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President Mnangagwa, please deliver a government that will attract Zimbabweans home




President Emmerson Mnangagwa

Dear Mr President Mnangagwa,

I write to you humbly, as a pan-Africanist, one pregnant with hope that one day Africa will be one. I feel comfortable writing to you because I know that you are a pan-Africanist whose burning desire is to see a united and prosperous Africa.

To state the obvious, Mr President, millions of your countrymen have made their way across the border into South Africa, the region’s economic power. This would be nice if the mobility was voluntary but, as we all know, it isn’t. They have run from persecution, from hunger, from joblessness, from a government — yours, sir, that will not hesitate to apply force to quash opponents.

Your (in)actions have many, far-reaching consequences, Mr President. One such consequence is that a pan-Africanist political party like the Economic Freedom Fighters (EFF) now stands accused of protecting (il)legal African immigrants who are not wanted in South Africa.

While you are oppressing and suffocating your own people, sending them fleeing through the non-existent borders of South Africa (and other countries), you are burdening the EFF to defend them (even if “burdening” the EFF is probably false because I feel sure that party’s position will simply but profoundly be that no African is a foreigner anywhere in Africa).

Another consequence is a lot weightier because your (in)actions, Mr President, have the potential to shape how people — especially the ignorant among South Africans, conduct themselves during the next elections. In other words, your (in)actions can (in)directly determine the electoral fortunes of political parties outside of your own country. That can’t be right, Mr President. You can’t be a proud president, surely, if your bad record at governance becomes the reason for chaos in another country.

Govern, Mr President, such that you do not make it necessary for your citizens to take advantage of South Africa’s porous borders, where they face danger and constant fear. Without documents, your countrymen in South Africa have no right to work and have difficulty accessing basic amenities. Because you don’t govern in their interest, they flee to Phophi Ramathuba’s South Africa, where they face potential detention and expulsion, where they live a life of enduring uncertainty.

Deliver a government that will attract Zimbabweans back home, Mr President. Deliver a government that will attract the world to your country. Right now South Africa is up in arms, torn between supporting your countrymen or deporting them back to you. The fact of the matter, as you certainly must know, Mr President, is that repression in your country — a legacy that is yours — has a direct effect on South Africa.

As hostility towards (il)legal immigrants intensifies, your countrymen become the principal target of violence. While you are watching worry-free, apparently happy to mismanage your country, South Africans will end up killing each other for this.

Right now some South Africans are taking the law into their own hands, hunting down and terrorising your people because, while you are watching worry-free, South Africans believe that your people are illegal foreigners whose preoccupation is to conduct themselves criminally.

Given how bad things actually are, you will be forgiven to accept that South Africa is a country mismanaged by the most corrupt among its citizens and, because of that, you will be forgiven to charge that it, South Africa, does not have the capacity to provide for its own citizens.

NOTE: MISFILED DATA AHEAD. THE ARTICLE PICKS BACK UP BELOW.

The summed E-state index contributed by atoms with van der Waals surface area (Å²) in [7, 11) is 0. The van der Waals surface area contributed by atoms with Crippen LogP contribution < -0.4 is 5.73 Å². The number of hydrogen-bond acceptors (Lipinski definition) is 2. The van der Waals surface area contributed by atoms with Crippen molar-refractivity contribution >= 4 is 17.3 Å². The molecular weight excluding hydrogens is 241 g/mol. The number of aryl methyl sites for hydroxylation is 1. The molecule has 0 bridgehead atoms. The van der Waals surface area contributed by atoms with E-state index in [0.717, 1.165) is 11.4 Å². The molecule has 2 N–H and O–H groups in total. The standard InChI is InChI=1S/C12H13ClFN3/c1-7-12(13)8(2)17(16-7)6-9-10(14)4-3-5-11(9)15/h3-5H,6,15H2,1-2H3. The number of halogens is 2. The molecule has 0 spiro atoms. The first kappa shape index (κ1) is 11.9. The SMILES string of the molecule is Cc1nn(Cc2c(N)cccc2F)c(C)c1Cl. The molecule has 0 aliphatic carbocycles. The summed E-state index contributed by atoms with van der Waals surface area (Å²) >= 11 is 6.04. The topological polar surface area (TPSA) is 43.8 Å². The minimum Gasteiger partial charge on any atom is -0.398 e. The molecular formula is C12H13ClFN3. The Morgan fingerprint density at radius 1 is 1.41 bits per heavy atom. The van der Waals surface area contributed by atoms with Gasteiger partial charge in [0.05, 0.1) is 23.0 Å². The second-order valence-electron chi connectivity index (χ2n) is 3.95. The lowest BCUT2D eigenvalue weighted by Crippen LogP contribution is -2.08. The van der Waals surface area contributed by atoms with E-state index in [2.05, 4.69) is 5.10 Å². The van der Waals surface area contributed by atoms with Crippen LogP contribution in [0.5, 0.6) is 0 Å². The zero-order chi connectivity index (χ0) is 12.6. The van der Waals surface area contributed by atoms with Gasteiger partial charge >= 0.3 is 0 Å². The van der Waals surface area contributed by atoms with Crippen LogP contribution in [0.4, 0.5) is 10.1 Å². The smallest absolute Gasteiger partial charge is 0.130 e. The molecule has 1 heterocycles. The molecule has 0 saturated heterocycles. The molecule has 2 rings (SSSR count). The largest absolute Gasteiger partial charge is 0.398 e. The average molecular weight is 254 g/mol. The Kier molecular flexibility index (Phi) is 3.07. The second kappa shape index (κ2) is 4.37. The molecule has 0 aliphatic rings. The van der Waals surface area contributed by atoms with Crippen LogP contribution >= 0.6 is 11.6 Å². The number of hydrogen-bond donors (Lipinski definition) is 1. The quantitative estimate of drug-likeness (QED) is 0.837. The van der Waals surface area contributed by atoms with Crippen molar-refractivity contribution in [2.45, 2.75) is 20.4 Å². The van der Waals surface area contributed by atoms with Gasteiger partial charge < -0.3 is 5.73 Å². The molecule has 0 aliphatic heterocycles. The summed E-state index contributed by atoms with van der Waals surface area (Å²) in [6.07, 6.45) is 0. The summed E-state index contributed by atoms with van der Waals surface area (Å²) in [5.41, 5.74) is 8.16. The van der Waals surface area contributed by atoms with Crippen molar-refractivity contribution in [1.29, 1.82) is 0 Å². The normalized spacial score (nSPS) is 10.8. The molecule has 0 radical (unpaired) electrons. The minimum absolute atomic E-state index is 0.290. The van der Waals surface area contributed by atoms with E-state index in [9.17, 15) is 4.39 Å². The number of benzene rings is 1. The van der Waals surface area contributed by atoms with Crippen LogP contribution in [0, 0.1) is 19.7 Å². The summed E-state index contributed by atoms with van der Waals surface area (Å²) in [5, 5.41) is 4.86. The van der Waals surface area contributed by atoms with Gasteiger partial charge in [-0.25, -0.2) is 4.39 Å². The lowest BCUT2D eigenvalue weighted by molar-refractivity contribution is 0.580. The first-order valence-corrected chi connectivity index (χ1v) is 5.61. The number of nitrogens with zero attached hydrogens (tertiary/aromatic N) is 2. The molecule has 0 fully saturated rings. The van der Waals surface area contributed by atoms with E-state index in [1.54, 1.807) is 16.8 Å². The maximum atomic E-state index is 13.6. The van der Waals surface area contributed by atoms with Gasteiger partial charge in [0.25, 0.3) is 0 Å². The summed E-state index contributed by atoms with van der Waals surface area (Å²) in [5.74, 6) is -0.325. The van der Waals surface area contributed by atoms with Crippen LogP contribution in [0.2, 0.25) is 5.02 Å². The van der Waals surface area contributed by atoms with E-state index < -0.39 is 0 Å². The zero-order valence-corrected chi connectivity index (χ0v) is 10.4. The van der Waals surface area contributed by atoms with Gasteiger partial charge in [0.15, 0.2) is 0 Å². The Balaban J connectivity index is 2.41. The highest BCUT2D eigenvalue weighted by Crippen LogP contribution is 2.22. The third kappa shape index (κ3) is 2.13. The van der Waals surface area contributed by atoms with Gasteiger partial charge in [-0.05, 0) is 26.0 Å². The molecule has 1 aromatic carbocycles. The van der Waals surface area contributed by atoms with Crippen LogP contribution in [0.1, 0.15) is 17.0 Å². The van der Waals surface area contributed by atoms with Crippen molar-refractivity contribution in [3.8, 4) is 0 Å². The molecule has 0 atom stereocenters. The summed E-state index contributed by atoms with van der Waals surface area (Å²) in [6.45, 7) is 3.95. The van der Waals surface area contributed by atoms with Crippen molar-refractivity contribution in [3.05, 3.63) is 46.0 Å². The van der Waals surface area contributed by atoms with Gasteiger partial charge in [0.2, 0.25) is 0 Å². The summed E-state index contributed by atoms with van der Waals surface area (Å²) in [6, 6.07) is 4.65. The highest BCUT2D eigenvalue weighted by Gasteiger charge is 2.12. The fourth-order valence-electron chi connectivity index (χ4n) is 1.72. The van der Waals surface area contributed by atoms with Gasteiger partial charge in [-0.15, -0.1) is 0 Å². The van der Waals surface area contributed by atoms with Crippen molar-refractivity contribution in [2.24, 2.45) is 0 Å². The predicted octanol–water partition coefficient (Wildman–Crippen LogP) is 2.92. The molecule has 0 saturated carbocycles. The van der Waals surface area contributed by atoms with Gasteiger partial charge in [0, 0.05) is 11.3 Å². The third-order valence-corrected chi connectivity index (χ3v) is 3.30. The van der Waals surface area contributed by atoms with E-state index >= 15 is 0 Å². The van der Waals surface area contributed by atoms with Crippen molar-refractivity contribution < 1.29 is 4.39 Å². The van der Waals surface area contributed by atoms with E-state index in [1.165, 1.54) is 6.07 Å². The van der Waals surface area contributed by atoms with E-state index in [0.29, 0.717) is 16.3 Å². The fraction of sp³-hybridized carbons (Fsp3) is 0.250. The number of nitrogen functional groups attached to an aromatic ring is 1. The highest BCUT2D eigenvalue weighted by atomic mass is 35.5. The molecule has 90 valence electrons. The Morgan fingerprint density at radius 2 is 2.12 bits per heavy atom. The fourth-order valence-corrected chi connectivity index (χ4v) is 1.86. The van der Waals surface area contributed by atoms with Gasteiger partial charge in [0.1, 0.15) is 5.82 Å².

You might have a point, Mr President. This writer certainly believes that. But another person will also be right to say that if you were not heading a corrupt and incompetent government yourself, a lot of the people who have left your shores to carve a better life in South Africa would not have left in the first place.

You are an elder, Mr President, a powerful elder who is entrusted with the role to lead your country to prosperity. Let Nkrumah and Nyerere and Sankara smile in their graves watching you govern in the interest of the people of your country, not against them.

Help the snoozing Southern African Development Community to become the African powerhouse it is supposed to be. Many have already written you off but I believe you are not entirely incapable of governing by the book, Mr President, so that the world can look at your country, at our continent, as a place where lessons about compassionate and progressive leadership and governance can be found.

Make South Africans desire to cross the border to stay in your country because there, they’d say about you Mr President, “a pan-Africanist giant has changed things for the better — there is peace and jobs and prosperity”. You can do it. You can defuse the idea that you always resign yourself to a brutally authoritarian mode when facing political opposition. Break this curse that elections there must necessarily be accompanied by bloodshed.

Afford your country a chance, Mr President, to stop ejecting its people to suffer the frustrations — legitimate or not, of people such as Dr Phophi Ramathuba, who make part of a government that, to cite a mild case of madness, is said to have spent half a million rand of its health budget on skinny jeans.

Get real, Garwe, and be the caring father you should be to a nation that once again wants to be proud of being Zimbabwean.

Dr Maruping Phepheng is executive director at EMPorium Thought. His Twitter handle is @MP_Author. This article was first published here by the Mail & Guardian.

Maruping Phepheng

Maruping Phepheng

Dr Maruping Phepheng is an author and a scholar of African immigration and human mobility. His Twitter handle is @MP_Author




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